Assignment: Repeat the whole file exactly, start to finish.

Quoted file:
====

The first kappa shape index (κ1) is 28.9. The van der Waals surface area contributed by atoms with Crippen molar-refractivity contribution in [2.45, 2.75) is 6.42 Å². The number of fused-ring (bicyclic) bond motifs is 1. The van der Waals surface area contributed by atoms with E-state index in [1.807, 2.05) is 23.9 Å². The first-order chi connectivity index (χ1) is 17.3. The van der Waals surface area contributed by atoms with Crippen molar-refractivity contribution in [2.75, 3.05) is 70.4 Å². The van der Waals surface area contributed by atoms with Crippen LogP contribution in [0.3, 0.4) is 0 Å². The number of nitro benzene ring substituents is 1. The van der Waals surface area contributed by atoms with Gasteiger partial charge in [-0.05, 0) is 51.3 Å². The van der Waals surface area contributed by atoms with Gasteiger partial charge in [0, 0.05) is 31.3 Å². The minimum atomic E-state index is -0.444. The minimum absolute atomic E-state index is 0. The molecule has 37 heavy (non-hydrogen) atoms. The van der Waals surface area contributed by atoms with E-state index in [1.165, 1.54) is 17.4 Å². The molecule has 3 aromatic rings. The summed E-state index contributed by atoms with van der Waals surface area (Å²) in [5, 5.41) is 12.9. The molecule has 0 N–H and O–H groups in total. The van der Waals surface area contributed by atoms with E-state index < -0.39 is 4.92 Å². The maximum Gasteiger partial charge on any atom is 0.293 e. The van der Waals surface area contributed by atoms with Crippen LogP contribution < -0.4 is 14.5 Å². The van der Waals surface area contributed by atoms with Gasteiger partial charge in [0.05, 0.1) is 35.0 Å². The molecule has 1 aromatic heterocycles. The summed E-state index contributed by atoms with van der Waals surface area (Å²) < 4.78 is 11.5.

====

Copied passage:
The first kappa shape index (κ1) is 28.9. The van der Waals surface area contributed by atoms with Crippen molar-refractivity contribution in [2.45, 2.75) is 6.42 Å². The number of fused-ring (bicyclic) bond motifs is 1. The van der Waals surface area contributed by atoms with E-state index in [1.807, 2.05) is 23.9 Å². The first-order chi connectivity index (χ1) is 17.3. The van der Waals surface area contributed by atoms with Crippen molar-refractivity contribution in [2.75, 3.05) is 70.4 Å². The van der Waals surface area contributed by atoms with Crippen LogP contribution in [0.3, 0.4) is 0 Å². The number of nitro benzene ring substituents is 1. The van der Waals surface area contributed by atoms with Gasteiger partial charge in [-0.05, 0) is 51.3 Å². The van der Waals surface area contributed by atoms with Gasteiger partial charge in [0, 0.05) is 31.3 Å². The minimum atomic E-state index is -0.444. The minimum absolute atomic E-state index is 0. The molecule has 37 heavy (non-hydrogen) atoms. The van der Waals surface area contributed by atoms with E-state index in [1.165, 1.54) is 17.4 Å². The molecule has 3 aromatic rings. The summed E-state index contributed by atoms with van der Waals surface area (Å²) in [5, 5.41) is 12.9. The molecule has 0 N–H and O–H groups in total. The van der Waals surface area contributed by atoms with E-state index < -0.39 is 4.92 Å². The maximum Gasteiger partial charge on any atom is 0.293 e. The van der Waals surface area contributed by atoms with Crippen LogP contribution < -0.4 is 14.5 Å². The van der Waals surface area contributed by atoms with Gasteiger partial charge in [0.05, 0.1) is 35.0 Å². The molecule has 1 aromatic heterocycles. The summed E-state index contributed by atoms with van der Waals surface area (Å²) < 4.78 is 11.5.